Imagine being in a car for what feels like a lifetime. As a kid, it feels like a lifetime to drive anywhere in Wyoming. The trip to school itself can take 30 minutes depending on the livestock that may or may not be in the road on the way into town. And there’s so much nothing to see. A large expanse of sagebrush. A few dead ones roll by as if anything could be more cliche at that exact moment.
Suddenly you see movement on the prairie. What could it be? Your little eyes strain to see in the bright sunlight, and maybe you spot what you think are antlers? This must be it, you think to yourself, this is the day I finally see a jackalope.
But you’re sorely mistaken this time, a regular pronghorn antelope lifts its head from the sagebrush and goes bounding off into the unknown; the vastness of which is hard to even comprehend at your age.
I’m a lot older now than I was when I would watch diligently for the jackalope to make it’s appearance on the plains as we drove between my house and my grandma’s house all the way in South Dakota. Nowadays, I know those expanses I gazed at as a kid were the Thunder Basin National Grasslands and there are over half a million acres of it just
What kind of things could be out there that only the local hunters and oil righands really know about? What kind of secrets hideout on the prairie?
Today, we’re going to dive into the tale of the Jackalope. How did it get it’s name? Where is it best to find them in season? Remember you can only get a hunting license for this ellusive creature at the visitors center in Douglas, Wyoming.
And on that note, let’s chat about Douglas` for a few minutes. The town itself was idyllic growing up.
Douglas is nestled on the Platte River in a very advantageous position– in fact the Fort Fetterman historic site is only a few miles east of Douglas and is open in the summer for visitors. Depending on your route, you might have gone there before Fort Laramie on the Oregon Trail. The area surrounding Douglas is beautiful. Prairie to the north with mountains to the south and the largest river in the state peacefully flowing straight through town.
Douglas isn’t always a sleepy little town in Converse country, though. It gets very rowdy and rough when the Wyoming State Fair comes through, complete with its rodeo. This year it falls in the middle of August and will bring people from all over the Cowboy State. My mom had a tradition for a few years of singing the national anthem before the state rodeo. Sometimes, she was the one riding the horse with the american flag waving behind her. It’s actually a really striking sight before a night of watching death-defying rodeo runs. Or mud bogging– my dad actually has a few trophies from his mud bogging days.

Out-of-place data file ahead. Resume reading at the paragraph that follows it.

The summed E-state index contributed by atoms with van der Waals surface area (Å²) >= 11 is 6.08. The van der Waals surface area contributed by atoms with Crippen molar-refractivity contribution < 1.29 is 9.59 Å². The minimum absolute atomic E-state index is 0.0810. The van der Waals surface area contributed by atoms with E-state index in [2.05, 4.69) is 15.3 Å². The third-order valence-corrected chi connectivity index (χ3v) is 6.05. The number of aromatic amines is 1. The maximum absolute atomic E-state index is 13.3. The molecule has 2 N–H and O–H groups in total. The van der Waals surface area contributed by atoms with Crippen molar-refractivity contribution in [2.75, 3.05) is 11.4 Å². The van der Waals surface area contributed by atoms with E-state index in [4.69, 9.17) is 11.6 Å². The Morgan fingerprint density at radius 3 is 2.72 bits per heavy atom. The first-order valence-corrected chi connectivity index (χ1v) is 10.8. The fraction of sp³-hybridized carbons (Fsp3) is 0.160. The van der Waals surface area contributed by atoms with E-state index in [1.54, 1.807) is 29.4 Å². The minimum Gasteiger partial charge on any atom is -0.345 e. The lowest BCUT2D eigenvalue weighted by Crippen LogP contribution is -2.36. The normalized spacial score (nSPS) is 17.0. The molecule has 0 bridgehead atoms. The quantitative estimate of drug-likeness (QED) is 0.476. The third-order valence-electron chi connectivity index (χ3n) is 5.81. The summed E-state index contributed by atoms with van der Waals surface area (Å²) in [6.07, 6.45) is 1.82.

So it’s pretty obvious— I grew up in Douglas, it’s where I started elementary school. I have vivid memories of floating the Platte River and boating at Glendo reservoir. I remember the water park on the hill and the “haunted house” that was within walking distance of it. I remember getting donut holes at Hometown Bakery downtown. (it was a weekly tradition for years because my mother was acquainted with the owners of the bakery. She told me stories of staying the night with her friend there and getting up at dawn to start making donuts.)
Kind of broke my heart not to see that bakery last time I was in town.
I’m getting off topic. We’re talking about Jacklope, not donut holes.
Douglas proclaims itself loudly to be the Jackalope City, with a sign as you enter town and the jackalope visage on every corner. There’s a giant jackalope in the aptly named Jackalope Square that held the distinction of being the world’s largest jackalope sculpture until a local resident put up a 13 foot one on a nearby hill.
The Jackalope has been a legend on the prairie for over a hundred years, as the first mention of the animal comes from trappers in the 1830s as they explored what was then called the Louisiana territory of unmapped land. Even Louis and Clark were quoted as saying “the indigenous horned rabbit makes a great stew.”
Hundreds of years before Sacajwea lead those lost white dudes through the northern part of what would one day be Montana, the horned rabbit was a fable told by English monks as they illuminated manuscripts in servitude of their diocese. There’s even a folk tale about a woman birthing rabbits, some of which may have had horns.